Today would have been Ryan White’s 50th birthday. As some of you may know, there are some similarities between his story and my own. However, as time goes by that changes. The biggest difference is no longer in how each of us responded to the earliest days of our diagnosis: him by embracing the chance to go public and educate people about HIV and me, ignoring HIV to the best of my ability.
The biggest difference now between me and Ryan White is the very thing that has made the HIV/AIDS epidemic so painful: the randomness of it all. How it takes some of us early… some of us later… and then leaves others to live with wounds both small and monumental. Of course, with early detection and treatment today, the newly diagnosed have a completely different landscape ahead of them. But for those of us who were diagnosed before effective treatment, the effect of having our lives saved by treatment when others didn’t get the chance stirs up a lot of emotions.
Gratitude. Guilt. Elation. Confusion.
I’m in my mid-40s, where I am both relishing and resenting this opportunity to really get into the weeds of this whole adult thing. If Ryan had not passed, he’d been setting foot into his 50s today. When I was a kid, the fours years of age he had on me seemed like a lot. Because it was then. But now, we’d be basically the same age. Maybe experiencing some of the same physical mannerisms that come with decades of life with a bleeding disorder*. Our differences would probably be made more profound if he’d, say, decided to have children. Or look down on people his age who genuinely enjoy Hallmark Christmas movies.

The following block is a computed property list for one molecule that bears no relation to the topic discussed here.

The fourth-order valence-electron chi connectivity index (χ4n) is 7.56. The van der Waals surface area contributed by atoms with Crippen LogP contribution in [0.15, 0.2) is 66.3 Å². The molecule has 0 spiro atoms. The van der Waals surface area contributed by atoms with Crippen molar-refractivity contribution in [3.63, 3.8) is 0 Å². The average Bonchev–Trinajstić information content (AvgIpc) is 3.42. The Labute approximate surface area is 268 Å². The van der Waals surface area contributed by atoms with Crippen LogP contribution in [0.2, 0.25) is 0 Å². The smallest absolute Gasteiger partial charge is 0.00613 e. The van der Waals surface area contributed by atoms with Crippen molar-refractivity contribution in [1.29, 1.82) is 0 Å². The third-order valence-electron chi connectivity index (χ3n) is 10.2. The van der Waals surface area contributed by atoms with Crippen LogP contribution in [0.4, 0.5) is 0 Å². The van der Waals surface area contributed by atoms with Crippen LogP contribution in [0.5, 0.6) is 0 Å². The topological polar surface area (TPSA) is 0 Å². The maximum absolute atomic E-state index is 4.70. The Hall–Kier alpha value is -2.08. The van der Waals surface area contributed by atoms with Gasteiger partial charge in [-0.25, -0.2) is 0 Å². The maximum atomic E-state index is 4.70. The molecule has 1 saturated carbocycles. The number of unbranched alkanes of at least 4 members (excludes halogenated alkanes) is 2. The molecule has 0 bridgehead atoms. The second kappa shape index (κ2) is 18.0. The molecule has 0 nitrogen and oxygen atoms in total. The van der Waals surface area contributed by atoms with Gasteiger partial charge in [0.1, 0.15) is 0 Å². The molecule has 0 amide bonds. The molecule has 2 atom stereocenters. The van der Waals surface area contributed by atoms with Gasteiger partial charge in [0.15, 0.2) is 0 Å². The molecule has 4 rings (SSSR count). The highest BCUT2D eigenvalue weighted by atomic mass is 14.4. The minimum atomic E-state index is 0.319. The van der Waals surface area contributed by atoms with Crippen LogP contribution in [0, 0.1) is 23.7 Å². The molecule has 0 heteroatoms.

It doesn’t seem fair.
Ryan may have passed far too soon, but while he was here he certainly discovered his purpose and maximized it’s impact. Through his kind spirit, Ryan White made the world a safer place for everyone living with HIV. His belief that you could share the truth with people changed a lot of hearts and minds. And I know I’m not alone as an HIV educator in how I’ve relied on Ryan’s lessons on how to handle the insensitivity that can come with this job.
I wish I’d been able to meet him. But I am deeply thankful to have met his mother, Jeanne. Especially since I met my life partner, Gwenn, at talk that Jeanne gave in 1998. I always say that Ryan was the one that put us in a line beside each other, just two educators excited to have a moment to say thanks to Jeanne for sharing her- and Ryan’s- story. From that meeting, Gwenn and I fell in love and started educating as a sero-diverse couple.
I didn’t realize it then, but the AIDS community is so small: you have a really good chance of meeting your heroes… but the downside is that there’s also a good chance that they are no longer with us. So many of our greatest fighters, advocates and educators have passed, graciously leaving their legacies to guide us.
And Ryan White’s legacy and light continues to shine bright.
So, what the hell, Happy 50th Birthday, Ryan. You may have passed before I had the courage to open up about HIV, but you’ve never been missing from my life. And never will be for as many days, months or years I have left. Ultimately, my belief system allows me the hope that, when I once again follow a brave path that you have taken before me, I will indeed have the opportunity to say, simply, THANK YOU.
*Like HIV treatment, treatment for hemophilia has advanced over the years and, these days, helps people live longer and more comfortable lives.